Photography is not a contact sport. Yet these days, a camera bag in public feels like an invitation to conflict. We’re seeing photographers robbed in parks and confronted on downtown sidewalks. Their backpacks are being ripped from vehicles during smash and grab robberies, sometimes while the owners are still in the car.
None of these victims “were asking for it.” They were going about their craft with cameras, lenses, and accessories they believed were helpful to produce the images they desired. But do they really need all that gear with them? I submit they do not. A swinging camera bag on main street today can be a risky proposition. I think it’s time to leave it behind.
Let your padded friend stay home and serve as a storage compartment for equipment you’re not using at the moment. Don’t display it in the back of your SUV, leave it unattended on a park bench, or have it tossed casually over your shoulder on a crowded street. Thanks to the advances of technology, there are powerful alternatives.
Everyone has smartphones, yourself included. And from a distance it’s hard to distinguish a top of the line iPhone 12 Pro from any number of more affordable models. To prying eyes, it’s just another mobile device.
But for an enthusiast photographer, the right smartphone can feature multiple prime lenses, sophisticated file formats, and a whole lot of smarts via computational photography.
An iPhone has many of the imaging tools you need in a package that’s as ubiquitous as denim jeans. And just as important, you don’t need a camera bag to house it — just a front pocket.
To increase your photographic prowess, augment the iPhone with a compact camera of your choice. There are many great ones available that can be stashed neatly in your jacket. Currently, I’m carrying an Olympus E-M10 Mark III or the Fujifilm X100V. And soon I’ll be testing the compact Fujifilm X-E4 with 27mm f/2.8 pancake prime lens. These devices are capable of delivering professional results before returning to cover inside your hoodie.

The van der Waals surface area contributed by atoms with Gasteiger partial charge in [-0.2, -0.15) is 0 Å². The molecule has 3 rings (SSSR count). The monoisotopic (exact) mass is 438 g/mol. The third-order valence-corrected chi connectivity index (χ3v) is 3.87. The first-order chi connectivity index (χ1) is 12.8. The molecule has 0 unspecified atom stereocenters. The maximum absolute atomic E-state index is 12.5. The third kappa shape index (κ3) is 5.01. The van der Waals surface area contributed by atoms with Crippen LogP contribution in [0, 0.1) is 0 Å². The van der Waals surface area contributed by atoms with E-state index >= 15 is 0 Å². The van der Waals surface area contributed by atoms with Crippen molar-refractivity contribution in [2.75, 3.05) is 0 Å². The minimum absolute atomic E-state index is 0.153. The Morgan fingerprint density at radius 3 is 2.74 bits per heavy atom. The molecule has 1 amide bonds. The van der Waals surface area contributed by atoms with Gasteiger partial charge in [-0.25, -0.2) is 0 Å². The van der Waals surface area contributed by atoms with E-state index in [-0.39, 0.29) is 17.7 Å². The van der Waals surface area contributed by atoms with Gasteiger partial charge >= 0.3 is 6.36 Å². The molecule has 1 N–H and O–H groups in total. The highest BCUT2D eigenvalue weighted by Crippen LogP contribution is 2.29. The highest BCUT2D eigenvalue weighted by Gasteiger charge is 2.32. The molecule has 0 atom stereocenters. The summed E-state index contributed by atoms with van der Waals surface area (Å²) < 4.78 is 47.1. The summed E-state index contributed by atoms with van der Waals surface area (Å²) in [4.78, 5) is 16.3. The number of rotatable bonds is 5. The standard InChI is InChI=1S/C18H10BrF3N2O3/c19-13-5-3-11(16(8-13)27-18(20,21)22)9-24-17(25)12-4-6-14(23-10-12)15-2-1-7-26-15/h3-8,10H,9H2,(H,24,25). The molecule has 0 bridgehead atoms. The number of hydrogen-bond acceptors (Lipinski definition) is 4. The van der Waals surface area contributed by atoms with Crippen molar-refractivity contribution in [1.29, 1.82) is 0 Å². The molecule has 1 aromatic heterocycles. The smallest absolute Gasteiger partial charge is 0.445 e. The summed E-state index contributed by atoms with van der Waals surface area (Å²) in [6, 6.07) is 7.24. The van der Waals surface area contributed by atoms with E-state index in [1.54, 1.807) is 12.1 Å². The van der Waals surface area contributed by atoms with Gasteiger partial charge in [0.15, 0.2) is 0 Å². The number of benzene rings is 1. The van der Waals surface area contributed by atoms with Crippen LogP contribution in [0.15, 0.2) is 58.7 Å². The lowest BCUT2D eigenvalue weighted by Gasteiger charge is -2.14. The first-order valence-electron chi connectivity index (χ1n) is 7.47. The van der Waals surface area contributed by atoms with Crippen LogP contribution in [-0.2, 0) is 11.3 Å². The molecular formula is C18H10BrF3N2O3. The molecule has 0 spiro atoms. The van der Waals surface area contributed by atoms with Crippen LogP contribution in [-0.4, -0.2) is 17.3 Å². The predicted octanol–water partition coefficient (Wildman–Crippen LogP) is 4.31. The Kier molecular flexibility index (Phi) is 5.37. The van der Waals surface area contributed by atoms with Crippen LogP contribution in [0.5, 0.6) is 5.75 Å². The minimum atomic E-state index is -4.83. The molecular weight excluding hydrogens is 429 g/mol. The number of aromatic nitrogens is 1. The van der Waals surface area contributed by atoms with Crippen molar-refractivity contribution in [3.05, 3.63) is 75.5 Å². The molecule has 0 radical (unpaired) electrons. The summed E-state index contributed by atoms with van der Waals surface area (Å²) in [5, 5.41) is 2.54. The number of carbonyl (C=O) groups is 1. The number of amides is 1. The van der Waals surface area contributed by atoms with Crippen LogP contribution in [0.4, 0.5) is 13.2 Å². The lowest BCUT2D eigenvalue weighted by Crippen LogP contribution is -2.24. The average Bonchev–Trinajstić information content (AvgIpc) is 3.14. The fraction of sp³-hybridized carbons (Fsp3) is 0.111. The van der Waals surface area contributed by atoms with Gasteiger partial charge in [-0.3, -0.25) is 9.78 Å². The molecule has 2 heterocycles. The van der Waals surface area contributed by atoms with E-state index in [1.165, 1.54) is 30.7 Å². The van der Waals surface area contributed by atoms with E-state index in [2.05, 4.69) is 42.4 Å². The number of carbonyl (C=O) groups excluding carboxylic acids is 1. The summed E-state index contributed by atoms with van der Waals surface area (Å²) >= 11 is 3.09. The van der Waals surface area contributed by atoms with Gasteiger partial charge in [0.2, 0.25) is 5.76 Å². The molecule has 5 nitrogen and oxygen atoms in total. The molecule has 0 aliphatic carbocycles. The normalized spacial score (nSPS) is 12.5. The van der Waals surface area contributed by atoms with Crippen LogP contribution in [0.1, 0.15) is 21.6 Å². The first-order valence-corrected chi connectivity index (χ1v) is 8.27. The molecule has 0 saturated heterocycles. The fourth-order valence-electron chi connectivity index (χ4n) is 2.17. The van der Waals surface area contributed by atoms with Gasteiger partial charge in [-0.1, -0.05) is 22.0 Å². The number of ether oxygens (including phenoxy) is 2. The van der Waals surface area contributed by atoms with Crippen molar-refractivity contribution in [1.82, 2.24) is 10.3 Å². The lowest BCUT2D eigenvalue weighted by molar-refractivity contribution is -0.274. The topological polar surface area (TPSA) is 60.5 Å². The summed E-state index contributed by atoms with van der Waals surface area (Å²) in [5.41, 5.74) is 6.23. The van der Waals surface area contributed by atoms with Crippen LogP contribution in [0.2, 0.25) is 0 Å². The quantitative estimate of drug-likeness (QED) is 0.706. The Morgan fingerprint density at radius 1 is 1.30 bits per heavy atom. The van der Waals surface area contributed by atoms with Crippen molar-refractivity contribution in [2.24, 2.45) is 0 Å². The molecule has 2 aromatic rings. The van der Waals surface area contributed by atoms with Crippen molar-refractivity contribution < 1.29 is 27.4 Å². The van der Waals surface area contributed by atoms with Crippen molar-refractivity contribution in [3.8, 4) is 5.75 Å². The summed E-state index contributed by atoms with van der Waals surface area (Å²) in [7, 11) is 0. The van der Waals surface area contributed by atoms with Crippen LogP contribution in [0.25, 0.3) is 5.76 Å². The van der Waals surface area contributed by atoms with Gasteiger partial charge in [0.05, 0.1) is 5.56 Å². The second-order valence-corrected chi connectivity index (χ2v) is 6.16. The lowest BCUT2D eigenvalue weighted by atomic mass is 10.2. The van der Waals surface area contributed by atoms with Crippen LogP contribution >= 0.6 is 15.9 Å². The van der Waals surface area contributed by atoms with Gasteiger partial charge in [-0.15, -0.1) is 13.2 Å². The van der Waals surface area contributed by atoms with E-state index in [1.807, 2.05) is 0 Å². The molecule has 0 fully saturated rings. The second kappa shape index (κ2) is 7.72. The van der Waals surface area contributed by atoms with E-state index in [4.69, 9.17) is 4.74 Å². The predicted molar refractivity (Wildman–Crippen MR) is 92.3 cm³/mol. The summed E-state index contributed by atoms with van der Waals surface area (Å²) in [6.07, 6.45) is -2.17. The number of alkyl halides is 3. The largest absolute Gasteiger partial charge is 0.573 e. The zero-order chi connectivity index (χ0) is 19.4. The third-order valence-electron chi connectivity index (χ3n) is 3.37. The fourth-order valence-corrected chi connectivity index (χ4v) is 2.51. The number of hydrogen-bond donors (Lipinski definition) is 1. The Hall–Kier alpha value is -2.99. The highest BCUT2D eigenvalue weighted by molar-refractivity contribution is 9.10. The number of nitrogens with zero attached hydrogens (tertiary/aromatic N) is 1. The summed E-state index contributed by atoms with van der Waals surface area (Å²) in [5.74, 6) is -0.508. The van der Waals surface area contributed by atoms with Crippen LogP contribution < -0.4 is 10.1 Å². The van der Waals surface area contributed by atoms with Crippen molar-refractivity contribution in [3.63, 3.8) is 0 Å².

A compact digital camera is a handsome partner for the smartphone because it provides complementary features such as better depth of field control, a larger sensor, and a wider range of viewing options with both an EVF and adjustable LCD. These two devices are the ultimate power couple.
If I’m in a safe environment and have the time to work a scene, I prefer the digital camera. For those moments I want to blend in and not draw attention to my work, the iPhone is a better choice.
This dynamic duo works well for travel photography, urban exploration, casual portraiture, reportage, day hikes, and family gatherings. And by keeping a smartphone in your pocket and a camera in your jacket, you have removed the swinging target from your back.
The only additional ingredient required to perfect this union is a dash of common sense. You still have to be aware of your surroundings. But if you’re a good photographer, you’re paying attention anyway.
I don’t work the same way I did a decade ago. I had to adjust to what’s happening on the streets. But thanks to technology and extra pockets, I’m filing pictures, not police reports.